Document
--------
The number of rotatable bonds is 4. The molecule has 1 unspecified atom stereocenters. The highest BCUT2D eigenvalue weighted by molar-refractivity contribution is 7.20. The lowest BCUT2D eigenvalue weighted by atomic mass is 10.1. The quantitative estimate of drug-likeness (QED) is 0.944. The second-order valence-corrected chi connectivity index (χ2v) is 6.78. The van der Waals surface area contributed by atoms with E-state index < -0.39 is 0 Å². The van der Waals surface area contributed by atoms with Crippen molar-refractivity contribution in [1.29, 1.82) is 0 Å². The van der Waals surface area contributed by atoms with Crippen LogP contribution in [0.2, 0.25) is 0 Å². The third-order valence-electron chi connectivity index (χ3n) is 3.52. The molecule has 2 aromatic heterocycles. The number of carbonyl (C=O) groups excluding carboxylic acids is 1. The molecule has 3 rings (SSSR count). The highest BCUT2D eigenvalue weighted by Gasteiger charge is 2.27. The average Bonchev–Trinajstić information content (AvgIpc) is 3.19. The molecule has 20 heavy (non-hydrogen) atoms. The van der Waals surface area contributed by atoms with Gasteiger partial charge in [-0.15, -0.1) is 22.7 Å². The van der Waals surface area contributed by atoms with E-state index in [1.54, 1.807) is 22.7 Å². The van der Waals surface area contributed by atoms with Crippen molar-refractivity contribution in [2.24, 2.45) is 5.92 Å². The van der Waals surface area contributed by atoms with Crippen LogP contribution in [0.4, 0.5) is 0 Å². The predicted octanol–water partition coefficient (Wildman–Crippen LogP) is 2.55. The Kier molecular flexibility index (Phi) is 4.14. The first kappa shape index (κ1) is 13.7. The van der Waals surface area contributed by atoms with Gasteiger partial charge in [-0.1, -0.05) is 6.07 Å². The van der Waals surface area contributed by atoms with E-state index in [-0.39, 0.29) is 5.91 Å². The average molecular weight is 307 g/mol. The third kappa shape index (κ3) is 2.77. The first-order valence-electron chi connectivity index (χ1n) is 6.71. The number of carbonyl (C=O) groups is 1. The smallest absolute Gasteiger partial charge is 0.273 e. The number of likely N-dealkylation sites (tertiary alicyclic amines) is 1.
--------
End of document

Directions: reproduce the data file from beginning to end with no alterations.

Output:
The number of rotatable bonds is 4. The molecule has 1 unspecified atom stereocenters. The highest BCUT2D eigenvalue weighted by molar-refractivity contribution is 7.20. The lowest BCUT2D eigenvalue weighted by atomic mass is 10.1. The quantitative estimate of drug-likeness (QED) is 0.944. The second-order valence-corrected chi connectivity index (χ2v) is 6.78. The van der Waals surface area contributed by atoms with E-state index < -0.39 is 0 Å². The van der Waals surface area contributed by atoms with Crippen molar-refractivity contribution in [1.29, 1.82) is 0 Å². The van der Waals surface area contributed by atoms with Crippen LogP contribution in [0.2, 0.25) is 0 Å². The third-order valence-electron chi connectivity index (χ3n) is 3.52. The molecule has 2 aromatic heterocycles. The number of carbonyl (C=O) groups excluding carboxylic acids is 1. The molecule has 3 rings (SSSR count). The highest BCUT2D eigenvalue weighted by Gasteiger charge is 2.27. The average Bonchev–Trinajstić information content (AvgIpc) is 3.19. The molecule has 20 heavy (non-hydrogen) atoms. The van der Waals surface area contributed by atoms with Gasteiger partial charge in [-0.15, -0.1) is 22.7 Å². The van der Waals surface area contributed by atoms with E-state index in [1.54, 1.807) is 22.7 Å². The van der Waals surface area contributed by atoms with Crippen molar-refractivity contribution in [2.24, 2.45) is 5.92 Å². The van der Waals surface area contributed by atoms with Crippen LogP contribution in [0.4, 0.5) is 0 Å². The predicted octanol–water partition coefficient (Wildman–Crippen LogP) is 2.55. The Kier molecular flexibility index (Phi) is 4.14. The first kappa shape index (κ1) is 13.7. The van der Waals surface area contributed by atoms with Gasteiger partial charge in [-0.1, -0.05) is 6.07 Å². The van der Waals surface area contributed by atoms with E-state index in [-0.39, 0.29) is 5.91 Å². The average molecular weight is 307 g/mol. The third kappa shape index (κ3) is 2.77. The first-order valence-electron chi connectivity index (χ1n) is 6.71. The number of carbonyl (C=O) groups is 1. The smallest absolute Gasteiger partial charge is 0.273 e. The number of likely N-dealkylation sites (tertiary alicyclic amines) is 1.